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The annual defense policy bill took on security clearances in a big way this year, even if many of the provisions don’t represent necessarily novel or new concepts.
Instead, the National Defense Authorization Act, which the House passed earlier this week, codifies much of what the Trump administration is planning when it comes to modernizing a security clearance process.
“It is the sense of Congress that ensuring the trustworthiness and security of the workforce, facilities and information of the federal government is of the highest priority to national security and public safety,” the NDAA reads. “The president and Congress should prioritize the modernization of the personnel security framework to improve its efficiency, effectiveness and accountability.”
Ask executives from the defense and intelligence communities about this priority and they’d likely say they’re already on it.
The Office of the Director of National Intelligence and Defense Department have been discussing a sweeping overhaul of the existing suitability, credentialing and security clearance system, an initiative called “Trusted Workforce 2.0.” The president’s signature on a new national security memo, which is supposed to truly put the wheels in motion on these modernization activities, is apparently “imminent.”
Congress does, however, attempt to set some new, measurable goals on the administration’s plans for the security clearance process.
It wants just 10% of the cleared population to be subject to periodic reinvestigations by Dec. 2021, a goal that may be possible given the Trump administration’s stated plans to dramatically ramp up enrollment in continuous evaluation and vetting programs.
The Office of the Director of National Intelligence is supposed to instruct agencies in the coming months to stop periodically investigating its clearance holders every five-to-10-years and instead move to continuous evaluation capabilities, ODNI has said. The Pentagon said earlier this month continuous evaluation enrollment should reach 3.6 million by the end of 2020, up significantly from the 1.4 million who are enrolled today.
To meet this goal, Congress wants to see government’s plan for ramping up continuous vetting programs and retiring periodic reinvestigations, and it wants industry in the loop as well.
Lawmakers have also instructed agencies to create an online portal, which agency human resources professionals and security clearance applicants can check to see their status in the investigative process.
The NDAA also tasks the Defense Counterintelligence and Security Agency, a still relatively new organization, with reviewing its governance structure and budget. The bill tweaks the title of undersecretary of defense for intelligence to account for DCSA’s mission; the USDI is now the undersecretary of defense for intelligence and security.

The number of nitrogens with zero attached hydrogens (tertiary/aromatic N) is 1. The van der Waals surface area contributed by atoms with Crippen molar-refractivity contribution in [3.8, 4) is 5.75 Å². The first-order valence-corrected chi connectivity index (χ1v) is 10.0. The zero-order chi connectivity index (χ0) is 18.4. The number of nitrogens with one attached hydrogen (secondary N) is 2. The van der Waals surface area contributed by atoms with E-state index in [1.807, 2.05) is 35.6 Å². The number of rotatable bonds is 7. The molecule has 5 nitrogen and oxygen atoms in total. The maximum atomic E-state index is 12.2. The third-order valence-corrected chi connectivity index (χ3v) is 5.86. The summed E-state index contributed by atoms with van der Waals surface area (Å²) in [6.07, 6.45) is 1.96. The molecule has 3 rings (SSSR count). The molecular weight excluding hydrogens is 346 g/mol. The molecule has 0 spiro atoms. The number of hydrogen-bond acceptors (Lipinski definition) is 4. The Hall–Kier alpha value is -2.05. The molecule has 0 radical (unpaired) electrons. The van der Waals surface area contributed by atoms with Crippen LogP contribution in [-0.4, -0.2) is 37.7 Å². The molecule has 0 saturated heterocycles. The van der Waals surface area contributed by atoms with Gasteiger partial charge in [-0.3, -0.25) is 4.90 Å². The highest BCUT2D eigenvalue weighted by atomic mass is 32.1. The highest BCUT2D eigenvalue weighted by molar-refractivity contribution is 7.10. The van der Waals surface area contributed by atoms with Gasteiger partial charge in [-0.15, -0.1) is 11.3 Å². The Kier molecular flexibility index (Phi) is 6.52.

The defense bill also gives DCSA a long list of reporting requirements, many of which were championed by Senate Intelligence Committee Vice Chairman Mark Warner (D-Va.).
Beyond the usual reports on the security clearance backlog, timeliness, adjudications and reciprocity, DCSA will be busy examining seemingly everything about the existing vetting process — and the Trump administration’s plans to drastically change it.
The NDAA, for example, calls for a plan within 90 days that describes how government will reduce the security clearance inventory to steady state of roughly 200,000 by the end of 2020.
DCSA, however, will likely meet that goal before the report is due within 90 days. The security clearance backlog sat at 267,000 last month, and DCSA Director Charlie Phalen has said his agency should reach the steady state goal sometime in January.
Congress also wants written plans detailing the Performance Accountability Council’s plans to address reciprocity and insider threats, as well as a discussion of how agencies can integrate data gleaned from continuous vetting capabilities, insider threat programs and human resources information.
In addition, Congress also wants a review of the current questionnaire for national security positions, otherwise known as the SF-86, and the existing adjudicative standards and guidelines. That assessment must include, among other things, recommendations to:
Simplify the SF-86 and provide more customer support to applicants completing the questionnaire,
Use central hubs and remote techniques to support or replace field investigation work,
Build the capacity of the background investigation workforce, and
Replace periodic reinvestigations with continuous vetting techniques “in all appropriate circumstances.”
Again, all of these plans must be shared with cleared industry partners, according to the NDAA.
David Berteau, president and CEO of the Professional Services Council, praised the provisions designed to bring more transparency to security clearance system.
“It puts an incentive in for improvement,” he said. “That’s Congress’ role, and industry benefits when we can see what’s going on.”
Lawmakers are also asking for more details — again, in the form of a written report — that examine the risks, benefits and costs of consolidating the number of security clearances from five to three, another one of the administration’s plans.